The Lazarus Project

Resurrecting hope for Christian victims and survivors of family violence.

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Picking Out a Partner

     Valentine's Day often gets survivors thinking about looking for someone to love and to love them in return.  How do we know, though, whether we will pick another abuser--and, are we stupid if we do? Is there any way to know beforehand?

     Picking out a partner is a little like shopping for melons at a Farmer’s Market.  There may be thirty or forty melons to choose from.  And different people have different methods of choosing a ripe melon: knocking on it with your knuckles, or shaking it and hearing the juice and the seeds bouncing around inside.  Sometimes you can tell just by looking that they’re still too green, or by touching that they’re overripe because they’re too soft.  But even after all that investigation, you never really know what you have until you get the melon home and cut into it.

      So it is with us: after we say the “I dos” and cut the cake and run underneath the showers of rice (or birdseed), we find out what kind of partner we came home with.  Somehow, abusers seem to be able to keep up the act until after they know they’ve hooked us, and then they show their true colors.  And too many of us, by then, think that we’re stuck.  We brought home a melon that was too soft, and so we learn to settle for a lifetime of mushy melon instead of just tossing it in the trash and going without.  Or we pretend that somehow our green melon will mature and ripen over time, and are continually disappointed that it’s never as sweet as it was supposed to be.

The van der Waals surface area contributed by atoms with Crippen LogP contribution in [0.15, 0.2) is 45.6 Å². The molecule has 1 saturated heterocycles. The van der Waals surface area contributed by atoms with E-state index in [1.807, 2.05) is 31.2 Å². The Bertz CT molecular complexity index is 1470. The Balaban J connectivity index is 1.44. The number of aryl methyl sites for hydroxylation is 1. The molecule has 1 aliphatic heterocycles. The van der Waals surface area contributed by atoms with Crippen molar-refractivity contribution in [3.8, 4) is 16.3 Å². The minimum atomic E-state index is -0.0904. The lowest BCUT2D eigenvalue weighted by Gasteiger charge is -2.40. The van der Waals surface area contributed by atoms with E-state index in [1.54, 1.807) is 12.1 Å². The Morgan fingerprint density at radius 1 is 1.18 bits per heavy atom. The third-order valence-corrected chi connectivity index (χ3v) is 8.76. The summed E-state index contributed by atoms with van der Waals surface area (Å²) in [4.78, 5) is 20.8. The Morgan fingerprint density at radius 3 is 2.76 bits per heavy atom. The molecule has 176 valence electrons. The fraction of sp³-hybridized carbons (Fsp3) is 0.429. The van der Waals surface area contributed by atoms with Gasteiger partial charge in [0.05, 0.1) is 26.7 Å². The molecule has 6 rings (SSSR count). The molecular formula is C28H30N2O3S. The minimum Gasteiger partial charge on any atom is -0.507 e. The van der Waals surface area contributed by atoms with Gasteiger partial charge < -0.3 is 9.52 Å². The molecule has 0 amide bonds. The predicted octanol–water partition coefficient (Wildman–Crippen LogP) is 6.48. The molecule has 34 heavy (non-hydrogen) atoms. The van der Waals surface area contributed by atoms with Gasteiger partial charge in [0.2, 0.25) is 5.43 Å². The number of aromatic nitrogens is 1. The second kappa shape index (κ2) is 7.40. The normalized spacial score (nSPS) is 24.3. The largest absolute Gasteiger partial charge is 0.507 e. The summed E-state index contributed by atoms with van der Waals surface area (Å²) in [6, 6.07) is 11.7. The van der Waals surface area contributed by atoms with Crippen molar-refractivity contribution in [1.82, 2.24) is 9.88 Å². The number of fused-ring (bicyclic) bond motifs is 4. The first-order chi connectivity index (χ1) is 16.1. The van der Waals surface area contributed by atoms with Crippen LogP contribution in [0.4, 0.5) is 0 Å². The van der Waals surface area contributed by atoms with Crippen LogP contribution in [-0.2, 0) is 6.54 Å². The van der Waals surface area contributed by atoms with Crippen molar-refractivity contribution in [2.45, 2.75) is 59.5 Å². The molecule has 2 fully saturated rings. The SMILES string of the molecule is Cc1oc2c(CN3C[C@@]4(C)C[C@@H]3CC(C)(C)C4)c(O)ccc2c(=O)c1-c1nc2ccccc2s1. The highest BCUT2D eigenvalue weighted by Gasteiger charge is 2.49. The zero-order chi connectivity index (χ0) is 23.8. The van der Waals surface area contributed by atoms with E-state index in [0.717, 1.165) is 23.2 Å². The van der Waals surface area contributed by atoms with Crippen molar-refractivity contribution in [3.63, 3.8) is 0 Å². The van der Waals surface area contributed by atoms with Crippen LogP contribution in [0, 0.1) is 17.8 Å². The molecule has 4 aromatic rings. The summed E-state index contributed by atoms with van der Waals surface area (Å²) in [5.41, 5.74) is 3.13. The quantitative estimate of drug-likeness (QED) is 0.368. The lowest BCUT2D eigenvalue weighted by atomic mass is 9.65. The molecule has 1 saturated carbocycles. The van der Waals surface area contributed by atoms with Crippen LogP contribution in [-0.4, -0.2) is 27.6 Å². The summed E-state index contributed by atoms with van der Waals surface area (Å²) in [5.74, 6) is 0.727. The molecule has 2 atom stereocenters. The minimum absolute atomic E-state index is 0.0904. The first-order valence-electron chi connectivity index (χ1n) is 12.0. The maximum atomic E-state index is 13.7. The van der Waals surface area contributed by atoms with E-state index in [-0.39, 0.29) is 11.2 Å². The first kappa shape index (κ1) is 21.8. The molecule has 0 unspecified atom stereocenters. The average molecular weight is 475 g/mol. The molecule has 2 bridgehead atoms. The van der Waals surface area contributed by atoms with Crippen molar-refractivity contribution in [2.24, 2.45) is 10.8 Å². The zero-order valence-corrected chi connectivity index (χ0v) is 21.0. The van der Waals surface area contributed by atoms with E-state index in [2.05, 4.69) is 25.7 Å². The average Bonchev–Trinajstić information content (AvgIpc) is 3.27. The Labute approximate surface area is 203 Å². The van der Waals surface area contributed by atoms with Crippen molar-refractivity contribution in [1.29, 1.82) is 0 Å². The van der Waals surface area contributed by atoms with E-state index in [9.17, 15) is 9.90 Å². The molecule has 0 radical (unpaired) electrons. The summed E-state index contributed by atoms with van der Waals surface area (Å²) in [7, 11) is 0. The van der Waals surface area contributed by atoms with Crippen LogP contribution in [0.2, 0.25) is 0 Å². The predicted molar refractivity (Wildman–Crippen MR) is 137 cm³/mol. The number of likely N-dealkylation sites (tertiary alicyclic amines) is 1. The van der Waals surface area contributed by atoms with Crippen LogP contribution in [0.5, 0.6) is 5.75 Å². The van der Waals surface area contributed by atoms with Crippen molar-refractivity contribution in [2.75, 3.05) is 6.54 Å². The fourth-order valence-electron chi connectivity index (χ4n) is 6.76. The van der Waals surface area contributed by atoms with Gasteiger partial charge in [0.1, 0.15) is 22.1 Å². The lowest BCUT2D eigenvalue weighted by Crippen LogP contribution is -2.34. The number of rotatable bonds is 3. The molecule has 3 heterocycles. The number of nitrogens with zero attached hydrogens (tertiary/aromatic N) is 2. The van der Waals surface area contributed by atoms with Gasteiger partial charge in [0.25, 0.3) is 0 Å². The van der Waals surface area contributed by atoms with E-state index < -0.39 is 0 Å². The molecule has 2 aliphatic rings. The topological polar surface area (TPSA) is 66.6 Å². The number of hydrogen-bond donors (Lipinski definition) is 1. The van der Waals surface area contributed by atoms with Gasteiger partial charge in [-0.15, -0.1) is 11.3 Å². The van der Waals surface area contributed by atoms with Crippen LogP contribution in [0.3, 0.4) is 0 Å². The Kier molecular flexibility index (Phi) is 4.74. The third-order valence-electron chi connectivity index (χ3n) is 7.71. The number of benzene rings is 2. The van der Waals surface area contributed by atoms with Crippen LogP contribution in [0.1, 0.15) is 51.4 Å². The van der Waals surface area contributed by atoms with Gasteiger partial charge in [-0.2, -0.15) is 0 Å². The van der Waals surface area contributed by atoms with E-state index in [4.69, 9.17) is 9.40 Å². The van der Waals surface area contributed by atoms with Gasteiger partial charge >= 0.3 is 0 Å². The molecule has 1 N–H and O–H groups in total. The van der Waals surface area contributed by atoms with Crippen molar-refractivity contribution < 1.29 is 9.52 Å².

Now, I know that ending an abusive marriage is much more complicated than tossing out an overripe melon.  But there is value in accepting reality for what it is, rather than for what we wish it were.  The fact is, an overripe melon is only going to get mushier over time: it is never going to reverse itself.  A green melon will never ripen when it’s cut, regardless of how much praying or hoping or fasting or cajoling or counseling we do with it.  It is what it is.  That’s all.  It’s a sad realization, but a healthy one.

     In this regard, the Catholic tradition is much more realistic than many other religions.  In the Catholic tradition, a marriage that was entered into under false pretenses is eligible for an annulment.  Annulments are not given indiscriminately; but with careful scrutiny and investigation, the Church looks into the reasons why the marriage failed.  Not knowing prior to the marriage that a potential partner is abusive is, to me, a marriage entered into under false pretenses.  In my opinion, a marriage to an abuser is set-up for failure from the beginning.  There is no way that I have found yet to make an abusive marriage work. 

      In some ways, an abusive marriage is a little like a mathematic equation that can never be solved.  In Algebra, both sides of an equation must always be equal, and what one does to one side of the equation has to be done to the other side as well to maintain that equilibrium.  But in an abusive relationship, there is no equality.  In order for the abusive relationship to be maintained, there must always be an inequality: an imbalance of power.  One side takes over; the other side gives in.  This is NOT how God designed marriage to be.

     And yet, too many of us hold onto ideals.  We tell ourselves elaborate tales to cover over the truth.  We quote Bible verses to ourselves to convince ourselves that marriage is for life and that if we’ve made a bad choice that we have to live with it.  We let others shame us or condemn us into making decisions that we know are not in our best interests, and we bite our tongue and play along with the charade until it becomes unbearable.  How much more honest we would be if we could simply say, “I bought a bad melon” and leave it at that?

    Buying a bad melon doesn’t make you stupid.

    Only God knows what’s inside the melon without cutting it open first, because He looks on the heart.  If, when partner-picking, we consult the Holy Spirit, He can tell us whether to grab that particular melon or to leave it on the pile of other melons. Scripture says He searches the hearts, and knows the mind of the Spirit (Rom. 8:27).  He is the ultimate Green Grocer, and we can ask Him to help us pick the right melon.  Just like He did for Adam.

--Christine Hagion Rzepka

Posted on 02/15
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